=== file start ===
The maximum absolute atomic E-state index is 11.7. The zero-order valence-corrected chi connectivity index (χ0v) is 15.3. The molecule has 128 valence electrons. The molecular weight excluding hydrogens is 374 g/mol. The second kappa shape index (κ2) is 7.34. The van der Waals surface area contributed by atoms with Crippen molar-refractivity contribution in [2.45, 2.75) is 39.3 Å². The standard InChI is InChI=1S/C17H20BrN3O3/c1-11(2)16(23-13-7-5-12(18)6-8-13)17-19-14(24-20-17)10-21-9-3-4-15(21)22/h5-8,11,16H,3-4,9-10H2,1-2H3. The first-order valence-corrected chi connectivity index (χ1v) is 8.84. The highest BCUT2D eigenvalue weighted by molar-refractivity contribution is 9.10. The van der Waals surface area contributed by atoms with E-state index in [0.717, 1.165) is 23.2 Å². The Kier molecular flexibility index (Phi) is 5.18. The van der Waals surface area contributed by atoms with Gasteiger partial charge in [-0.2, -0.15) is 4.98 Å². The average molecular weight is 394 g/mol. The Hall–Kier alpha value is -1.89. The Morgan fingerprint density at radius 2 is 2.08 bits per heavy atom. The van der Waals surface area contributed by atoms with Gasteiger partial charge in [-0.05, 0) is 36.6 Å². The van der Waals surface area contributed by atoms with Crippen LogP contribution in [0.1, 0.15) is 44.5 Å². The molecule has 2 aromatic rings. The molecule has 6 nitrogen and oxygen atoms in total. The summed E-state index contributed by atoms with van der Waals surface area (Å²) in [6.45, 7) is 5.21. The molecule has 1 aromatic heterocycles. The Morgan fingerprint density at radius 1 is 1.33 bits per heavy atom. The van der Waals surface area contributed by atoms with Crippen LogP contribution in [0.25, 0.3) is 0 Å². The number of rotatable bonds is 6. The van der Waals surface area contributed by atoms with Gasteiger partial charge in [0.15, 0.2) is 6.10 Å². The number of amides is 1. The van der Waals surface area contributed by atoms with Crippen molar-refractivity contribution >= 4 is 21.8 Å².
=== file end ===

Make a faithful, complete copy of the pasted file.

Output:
The maximum absolute atomic E-state index is 11.7. The zero-order valence-corrected chi connectivity index (χ0v) is 15.3. The molecule has 128 valence electrons. The molecular weight excluding hydrogens is 374 g/mol. The second kappa shape index (κ2) is 7.34. The van der Waals surface area contributed by atoms with Crippen molar-refractivity contribution in [2.45, 2.75) is 39.3 Å². The standard InChI is InChI=1S/C17H20BrN3O3/c1-11(2)16(23-13-7-5-12(18)6-8-13)17-19-14(24-20-17)10-21-9-3-4-15(21)22/h5-8,11,16H,3-4,9-10H2,1-2H3. The first-order valence-corrected chi connectivity index (χ1v) is 8.84. The highest BCUT2D eigenvalue weighted by molar-refractivity contribution is 9.10. The van der Waals surface area contributed by atoms with E-state index in [0.717, 1.165) is 23.2 Å². The Kier molecular flexibility index (Phi) is 5.18. The van der Waals surface area contributed by atoms with Gasteiger partial charge in [-0.2, -0.15) is 4.98 Å². The average molecular weight is 394 g/mol. The Hall–Kier alpha value is -1.89. The Morgan fingerprint density at radius 2 is 2.08 bits per heavy atom. The van der Waals surface area contributed by atoms with Gasteiger partial charge in [-0.05, 0) is 36.6 Å². The van der Waals surface area contributed by atoms with Crippen LogP contribution in [0.1, 0.15) is 44.5 Å². The molecule has 2 aromatic rings. The molecule has 6 nitrogen and oxygen atoms in total. The summed E-state index contributed by atoms with van der Waals surface area (Å²) in [6.45, 7) is 5.21. The molecule has 1 aromatic heterocycles. The Morgan fingerprint density at radius 1 is 1.33 bits per heavy atom. The van der Waals surface area contributed by atoms with Crippen LogP contribution in [0.25, 0.3) is 0 Å². The number of rotatable bonds is 6. The van der Waals surface area contributed by atoms with Gasteiger partial charge in [0.15, 0.2) is 6.10 Å². The number of amides is 1. The van der Waals surface area contributed by atoms with Crippen molar-refractivity contribution >= 4 is 21.8 Å².